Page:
Australia’s crowdsourcing hub is not a flash in the pan, it’s growing at an incredible rate. Here are some crowdsourcing stars to watch.
Alec Lynch is the founder and CEO of DesignCrowd.com.au, an online marketplace providing logo, website, print and graphic design services by providing access to freelance graphic designers and design studios around the world.
In the last few years, Australia has established itself as a global crowdsourcing hub. This hub was first identified by Australian futurist Ross Dawson in 2010. Since then, Australia’s crowdsourcing credentials have continued to grow.
The foundation of Australia’s global crowdsourcing hub was laid by a cluster of Aussie crowdsourcing services taking on the world. A few years ago, ten of these crowdsourcing services were identified as the ‘stars’ of Australian crowdsourcing. The list included Envato, Flippa and DesignCrowd – a business I operate – but also missed one or two (such as Redbubble).
While these companies helped establish Australia as a global crowdsourcing hub, a number of new Australian crowdsourcing services have launched in the last three years and are beginning to gain traction. In this article, I’m going to introduce five up-and-coming Australian crowdsourcing services, and tell you a bit about their innovations.
#1 – Flightfox
Founded in 2012 by Todd Sullivan and Lauren McLeod, Flightfox is changing the travel industry. Using a crowdsourcing model, Flightfox saves customers time and money by getting travel experts to offer you the best deal on your itinerary. If you want to fly business class from Mumbai to Buenos Aires, then back via Bangkok next month, and have a limited budget, all you do is post your itinerary as a “travel contest” on the site and travel experts will submit competitive itineraries to get your business.
#2 – Airtasker
Airtasker lets you outsource your life. It’s a local marketplace that connects people who need one-off tasks done, like picking up laundry, painting a room, constructing IKEA furniture or buying weekly groceries, with folks who can do it for you.
This marketplace just hit $1 million in payments and has just launched a service for businesses who want to hire up to 1,000 people to work on a project.
#3 – Pozible
Pozible is a crowdfunding service (for those that don’t know, crowdfunding is essentially a form of crowdsourcing, whereby a project owner sets a financial goal and posts a request to a community of crowdfunders to pledge money for the project). Crowdfunding democratize the capital-raising process by allowing complete strangers to fund projects with small donations.
Pozible focuses on crowdfunding creative projects. The marketplace attracts everything from filmmakers, artists and other creative types, to those seeking funding to launch their ideas. Pozible has hosted nearly 4,000 projects since it launched three years ago.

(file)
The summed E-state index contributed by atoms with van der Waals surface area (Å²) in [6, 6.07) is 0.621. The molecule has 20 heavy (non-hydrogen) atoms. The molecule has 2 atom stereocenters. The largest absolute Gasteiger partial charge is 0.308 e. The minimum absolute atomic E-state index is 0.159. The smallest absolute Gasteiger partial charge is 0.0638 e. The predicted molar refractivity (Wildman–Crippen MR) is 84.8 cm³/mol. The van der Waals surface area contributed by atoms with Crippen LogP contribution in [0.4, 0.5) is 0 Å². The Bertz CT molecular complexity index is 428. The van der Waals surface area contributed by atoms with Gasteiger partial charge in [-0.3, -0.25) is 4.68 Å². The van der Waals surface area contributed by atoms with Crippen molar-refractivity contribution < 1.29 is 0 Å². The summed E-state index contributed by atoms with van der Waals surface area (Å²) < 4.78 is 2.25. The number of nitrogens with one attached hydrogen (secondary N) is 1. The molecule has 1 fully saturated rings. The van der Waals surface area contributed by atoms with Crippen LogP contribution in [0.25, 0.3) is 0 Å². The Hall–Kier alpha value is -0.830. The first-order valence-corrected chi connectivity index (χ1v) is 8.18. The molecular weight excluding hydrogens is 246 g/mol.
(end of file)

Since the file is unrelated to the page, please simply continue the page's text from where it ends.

#4 – Kaggle
Not new, but noticeably absent from the original stars of crowdsourcing line-up was Kaggle, the world’s largest community of data scientists. Kaggle’s co-founder and CEO Anthony Goldbloom, also a champion kite surfer, raised $11M series A round from Khosla Ventures back in 2011.
In the age of big data, Kaggle’s founders have tapped a big need of companies and governments to leverage the enormous amounts of disparate data they generate and collect everyday. A boon for data nerds inside and outside of universities, teams of statisticians, quants, programmers and other data experts compete to provide a solution by a set deadline and achieve fortune (there’s prize money) and glory (climb Kaggle’s user rankings).
Whilst Kaggle is helping us connect the dots faster, they do it with a sense of humour too. The name of their blog is ‘No Free Hunch’.
#5 – ImageBrief
ImageBrief, offers crowdsourcing of photographs on a request basis. ImageBrief has raised a total of $2.2M from notable investors like Square Peg’s Paul Bassat and Justin Liberman and recently moved its headquarters to New York.
Photographers upload and tag existing images, creating a massive human-curated image library with vastly improved search functionality than a typical stock photography platform. Using a real-language search and request system (‘caucasian woman hiking in mountains’) they are able to increase the accuracy of customer searches.
If customers can’t find a suitable existing image, they can commission those same freelance photographers to compete for the project budget via a contest. Publishers and media companies can also monetize unused digital assets or existing inventory through ImageBrief.
As crowdsourcing gains traction, more Australian-built platforms are emerging. Noteworthy mentions include crowdsourced custom video marketplace Brand Honee; Tweaky for WordPress customisation; and Start Some Good, for crowdfunding community-led social change projects.
In addition to the new stars of Australian crowdsourcing above, Australian small businesses have embraced the model and a number of Australia’s big brands are now turning to crowdsourcing. Even former Prime Minister Kevin Rudd crowdsourced a t-shirt for his election comeback.
Australia’s crowdsourcing hub is not a flash in the pan, it’s growing at an incredible rate. Perhaps by 2020, we will all be crowdsourcing our life on Airtasker, politicians will be crowdsourcing more than just t-shirts and Australia will become the clear global leader.
Image Credits: Shutterstock